China's Best Hope
2008 will not be remembered chiefly for noble or heroic acts. Yet, amidst the news reports over the past few months of financial fraud, bloodshed in India and Gaza, and global economic disasters, one item stood out for its bravery and nobility. On December 10, the 60th anniversary of the Universal Declaration of Human Rights, more than 300 Chinese citizens, ranging from law professors to businessmen, farmers, and even some government officials, put their names to a remarkable document, entitled Charter 08.
The signatories, later joined by thousands more, asked where China was heading in the twenty-first century: "Will it continue with 'modernization' under authoritarian rule, or will it embrace universal human values, join the mainstream of civilized nations, and build a democratic system?"
There is nothing incendiary about Charter 08, no call for violent rebellion, no thirst for revenge or retribution. It merely asks for what citizens of all liberal democracies take for granted: the right to question government policies, protection of human rights, an independent judiciary, and multi-party elections.
The model for Charter 08 was Czechoslovakia's Charter 77. In 1977, several prominent signatories, such as Václav Havel, were arrested as a result. Likewise, one of the bravest, most lucid Chinese intellectuals, Liu Xiaobo, was arrested in December for signing Charter 08, and has yet to be released. Other signers have been interrogated and harassed.
Charter 08 has not received the attention it deserves, perhaps because most people have other, more pressing concerns. But there is also a tendency, not only in China, to dismiss such calls for democracy as irrelevant, even misguided. Recent American policies have given the promotion of democracy a bad name. In China, and other remaining areas of Asian authoritarianism, it has become customary, even among some self-professed "liberals," to argue that democracy may be fine for Europeans and Americans, but is unsuited to Asian conditions. China is too big, its culture too different, and its population still too poor and uneducated to support a democratic system.
An alternative to this line of argument is to claim that China has its own kind of democracy, based on a Confucian idea of government benevolence and the Chinese people's cultural propensity to sacrifice individual rights to collective goods. To those who take this view—and on this point many Western businessmen are in complete agreement with the Chinese Communist Party—the signatories of Charter 08 are simply out of touch with their own culture.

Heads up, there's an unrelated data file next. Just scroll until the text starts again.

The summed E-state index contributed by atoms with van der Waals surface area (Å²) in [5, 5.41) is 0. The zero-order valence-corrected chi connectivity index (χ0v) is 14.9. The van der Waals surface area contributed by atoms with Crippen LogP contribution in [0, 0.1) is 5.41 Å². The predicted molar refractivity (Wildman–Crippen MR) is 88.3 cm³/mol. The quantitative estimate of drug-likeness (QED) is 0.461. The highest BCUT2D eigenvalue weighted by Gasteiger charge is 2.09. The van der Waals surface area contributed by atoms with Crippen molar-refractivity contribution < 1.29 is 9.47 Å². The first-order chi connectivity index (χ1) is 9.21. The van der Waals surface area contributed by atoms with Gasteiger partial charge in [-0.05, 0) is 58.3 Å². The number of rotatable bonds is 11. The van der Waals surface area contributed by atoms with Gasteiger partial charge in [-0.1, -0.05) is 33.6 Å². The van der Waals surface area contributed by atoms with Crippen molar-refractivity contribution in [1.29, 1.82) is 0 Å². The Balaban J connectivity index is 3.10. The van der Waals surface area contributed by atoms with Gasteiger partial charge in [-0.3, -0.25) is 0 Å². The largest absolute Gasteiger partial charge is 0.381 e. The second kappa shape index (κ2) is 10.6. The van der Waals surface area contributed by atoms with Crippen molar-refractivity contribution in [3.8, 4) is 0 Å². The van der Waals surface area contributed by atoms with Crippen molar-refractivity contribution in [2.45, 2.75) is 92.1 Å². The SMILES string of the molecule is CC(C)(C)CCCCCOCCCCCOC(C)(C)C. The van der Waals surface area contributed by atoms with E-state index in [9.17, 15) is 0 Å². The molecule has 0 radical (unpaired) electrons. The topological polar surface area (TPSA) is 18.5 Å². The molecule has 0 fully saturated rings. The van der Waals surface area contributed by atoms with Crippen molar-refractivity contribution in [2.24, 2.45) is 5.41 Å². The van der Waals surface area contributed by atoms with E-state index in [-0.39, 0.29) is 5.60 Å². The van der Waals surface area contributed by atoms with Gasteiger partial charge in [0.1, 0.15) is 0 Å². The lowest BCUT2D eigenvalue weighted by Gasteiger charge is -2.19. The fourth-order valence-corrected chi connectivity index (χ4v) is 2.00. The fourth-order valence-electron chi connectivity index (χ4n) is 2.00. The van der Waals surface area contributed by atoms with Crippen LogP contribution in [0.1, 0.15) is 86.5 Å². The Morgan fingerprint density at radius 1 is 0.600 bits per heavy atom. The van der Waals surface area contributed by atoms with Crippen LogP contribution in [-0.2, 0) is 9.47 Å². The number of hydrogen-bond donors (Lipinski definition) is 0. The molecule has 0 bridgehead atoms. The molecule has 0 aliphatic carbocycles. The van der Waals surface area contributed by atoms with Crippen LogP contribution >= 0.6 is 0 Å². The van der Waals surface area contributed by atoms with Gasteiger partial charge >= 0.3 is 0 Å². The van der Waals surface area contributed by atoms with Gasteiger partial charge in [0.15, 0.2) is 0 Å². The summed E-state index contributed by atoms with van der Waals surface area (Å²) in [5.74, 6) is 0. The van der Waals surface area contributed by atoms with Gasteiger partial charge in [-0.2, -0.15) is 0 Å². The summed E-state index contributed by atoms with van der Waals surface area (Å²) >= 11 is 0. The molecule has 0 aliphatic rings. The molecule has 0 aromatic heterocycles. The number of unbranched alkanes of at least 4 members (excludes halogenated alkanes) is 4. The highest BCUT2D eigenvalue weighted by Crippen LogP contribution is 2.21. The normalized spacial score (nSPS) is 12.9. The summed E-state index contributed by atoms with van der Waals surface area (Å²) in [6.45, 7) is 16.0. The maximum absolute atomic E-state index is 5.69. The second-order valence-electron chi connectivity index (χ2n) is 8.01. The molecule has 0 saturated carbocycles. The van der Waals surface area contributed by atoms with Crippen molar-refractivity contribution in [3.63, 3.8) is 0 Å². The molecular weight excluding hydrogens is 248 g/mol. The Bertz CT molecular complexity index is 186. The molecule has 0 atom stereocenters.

In terms of its immediate impact, it is true that Charter 08 will hardly make a ripple in the pond of Chinese politics. The government will not even discuss the Charter's ideas, let alone do anything to implement them. But this is no reason to call it irrelevant. In 1977, few people would have predicted that Havel would one day preside over a Czech democracy. He and his fellow dissidents were a tiny minority, too. A liberal-democratic China may not come soon, but after Charter 08 no one can deny that many Chinese desperately want it.
The expression of this desire is especially important now that the world is gripped by a terrifying economic crisis. Widespread economic distress is never without political consequences. Xenophobic populism is on the rise in Europe. President Barack Obama will have a difficult time curbing resentful protectionism in the United States. Japanese might revert to angry nationalism. Nowhere, however, are the political and social consequences of an economic slump more potentially destabilizing than in China.
This is because the Chinese Communist Party's monopoly on power can be justified only by continued rapid economic growth, without which workers and farmers will lose their jobs, and the urban middle classes their chance of increasing prosperity. The economic boom is the only source of legitimacy that the one-party state has left. Few people, even Party members, still believe in Marxism-Leninism, let alone Maoism. And the general discontent with official corruption and political oppression was amply demonstrated in all regions of China in 1989.
The Communist government managed to stay in power after Tiananmen not just through brute force. A semblance of political legitimacy, especially among the educated middle class, was purchased with the promise of greater wealth. As long as people felt that they were getting richer, demands for more freedom of speech, better protection of human rights, and the right to vote could be postponed.
But if this arrangement collapses, and increasing material prosperity can no longer be taken for granted, many things could happen—few of them pleasant. Rural areas and industrial cities might explode in massive riots. While the government might be able to crush such disturbances with force, a loss of confidence among the middle class would be more serious. Militant nationalism, partly encouraged by nervous rulers, might be one consequence. Attempts by the military to stem unrest by taking control of government might be another.
If there were no alternative ideas to one-party authoritarianism, military rule, or nationwide chaos, the future of China would be very bleak indeed. But there is an alternative. It has been set out eloquently and persuasively in Charter 08. If China manages one day to follow the example of South Korea, Japan, and Taiwan, and join the "mainstream of civilized nations" by establishing a liberal democracy, then December 10, 2008, will go down in history as one of the key dates of its conception.
© 2009 Project Syndicate. Republished with kind permission.blog comments powered by Disqus